Know that diverse workplaces can create conflict.

Diverse workplaces can be challenging to manage. Not everyone thinks or responds the same way. Situations that are nothing to one employee might mean much more to another. On top of the usual personality and work-style conflicts you deal with, you’ll also face cultural and contextual conflicts. These might include:

  • Being offended by different actions, words, or gestures.
  • Reacting to public shame differently.
  • Responding to management differently (e.g. hierarchical vs. horizontal approaches).
  • How to interpret the responses during employee reviews.

Every culture has a different response to authority, shame, reprimand, encouragement, and communication. The more diverse your workplace is, the more purposeful you’ll need to be to understand the cultures represented as well as the individual people who work within those cultures with their own unique personalities.

You may need to develop programs to train employees to harness their diversity as well as be sensitive to the different cultures at work. Make it easy (and private) for employees to raise questions or concerns about things that have to do with issues stemming from diversity. Keeping communication open, easy, and frequent is the only way to make diversity work. Anything else breeds conflict and frustration.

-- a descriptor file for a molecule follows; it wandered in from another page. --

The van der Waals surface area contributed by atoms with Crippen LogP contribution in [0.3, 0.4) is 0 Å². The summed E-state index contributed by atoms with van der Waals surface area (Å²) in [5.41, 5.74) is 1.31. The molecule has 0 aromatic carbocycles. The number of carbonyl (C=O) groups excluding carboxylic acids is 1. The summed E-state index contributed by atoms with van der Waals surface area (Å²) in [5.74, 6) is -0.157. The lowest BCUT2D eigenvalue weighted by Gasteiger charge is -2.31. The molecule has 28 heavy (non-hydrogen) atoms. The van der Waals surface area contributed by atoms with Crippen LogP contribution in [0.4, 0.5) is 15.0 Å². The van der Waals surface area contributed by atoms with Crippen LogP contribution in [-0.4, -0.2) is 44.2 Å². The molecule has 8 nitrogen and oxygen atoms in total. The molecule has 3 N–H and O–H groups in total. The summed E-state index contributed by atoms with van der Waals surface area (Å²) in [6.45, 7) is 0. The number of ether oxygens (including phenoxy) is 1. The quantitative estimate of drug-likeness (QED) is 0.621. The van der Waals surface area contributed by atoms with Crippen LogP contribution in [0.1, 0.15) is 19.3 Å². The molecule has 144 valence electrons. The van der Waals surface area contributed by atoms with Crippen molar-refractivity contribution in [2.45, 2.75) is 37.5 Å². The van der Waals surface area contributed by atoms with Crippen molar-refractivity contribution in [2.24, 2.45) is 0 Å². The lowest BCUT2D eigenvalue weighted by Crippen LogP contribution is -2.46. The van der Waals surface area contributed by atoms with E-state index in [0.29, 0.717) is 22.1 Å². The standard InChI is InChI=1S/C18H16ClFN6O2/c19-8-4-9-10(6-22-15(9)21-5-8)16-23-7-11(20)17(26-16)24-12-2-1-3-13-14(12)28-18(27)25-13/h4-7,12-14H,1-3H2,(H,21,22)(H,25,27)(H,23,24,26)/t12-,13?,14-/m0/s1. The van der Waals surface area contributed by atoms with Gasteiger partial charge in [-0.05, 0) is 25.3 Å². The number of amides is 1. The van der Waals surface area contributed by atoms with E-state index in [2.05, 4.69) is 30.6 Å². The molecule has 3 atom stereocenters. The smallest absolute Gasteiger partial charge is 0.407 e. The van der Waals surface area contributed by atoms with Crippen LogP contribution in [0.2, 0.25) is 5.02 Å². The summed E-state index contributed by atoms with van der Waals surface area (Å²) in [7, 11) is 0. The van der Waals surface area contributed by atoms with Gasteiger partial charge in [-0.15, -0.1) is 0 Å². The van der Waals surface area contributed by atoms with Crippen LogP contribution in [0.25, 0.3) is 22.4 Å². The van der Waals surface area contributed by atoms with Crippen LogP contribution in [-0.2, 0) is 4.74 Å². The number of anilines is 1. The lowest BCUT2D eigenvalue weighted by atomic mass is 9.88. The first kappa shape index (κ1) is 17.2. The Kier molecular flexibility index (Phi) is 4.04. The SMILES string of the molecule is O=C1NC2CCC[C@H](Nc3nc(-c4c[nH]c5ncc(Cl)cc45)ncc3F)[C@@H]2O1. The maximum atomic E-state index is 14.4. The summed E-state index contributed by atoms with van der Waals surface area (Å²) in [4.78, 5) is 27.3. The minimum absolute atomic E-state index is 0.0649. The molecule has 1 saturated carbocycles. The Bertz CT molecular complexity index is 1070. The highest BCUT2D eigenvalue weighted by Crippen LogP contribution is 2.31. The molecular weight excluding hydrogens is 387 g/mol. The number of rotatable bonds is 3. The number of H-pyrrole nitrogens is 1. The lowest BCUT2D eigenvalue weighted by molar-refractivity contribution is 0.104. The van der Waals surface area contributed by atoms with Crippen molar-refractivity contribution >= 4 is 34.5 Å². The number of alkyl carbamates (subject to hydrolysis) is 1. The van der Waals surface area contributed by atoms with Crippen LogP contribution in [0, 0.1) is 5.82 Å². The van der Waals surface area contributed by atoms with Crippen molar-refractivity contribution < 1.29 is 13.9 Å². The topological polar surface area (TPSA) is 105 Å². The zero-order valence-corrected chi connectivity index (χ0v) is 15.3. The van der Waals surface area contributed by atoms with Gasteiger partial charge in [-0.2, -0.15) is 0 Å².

The key to diversity lies in how you look at it.

Do you see it as something you have to do because of the law, or because you want the appearance of being accepting of all kinds of people? Or do you want to benefit from the power that comes when diverse people are working towards a common goal, bringing all their skills and knowledge to the table? The latter approach is where diversity really benefits your business in the long-term.

If you can find value in different cultures, traits, ideology, and life experiences, you’re on the way to a stronger and more diverse workplace that grows your business.

Everything You Need to Know About Diversity in the Workplace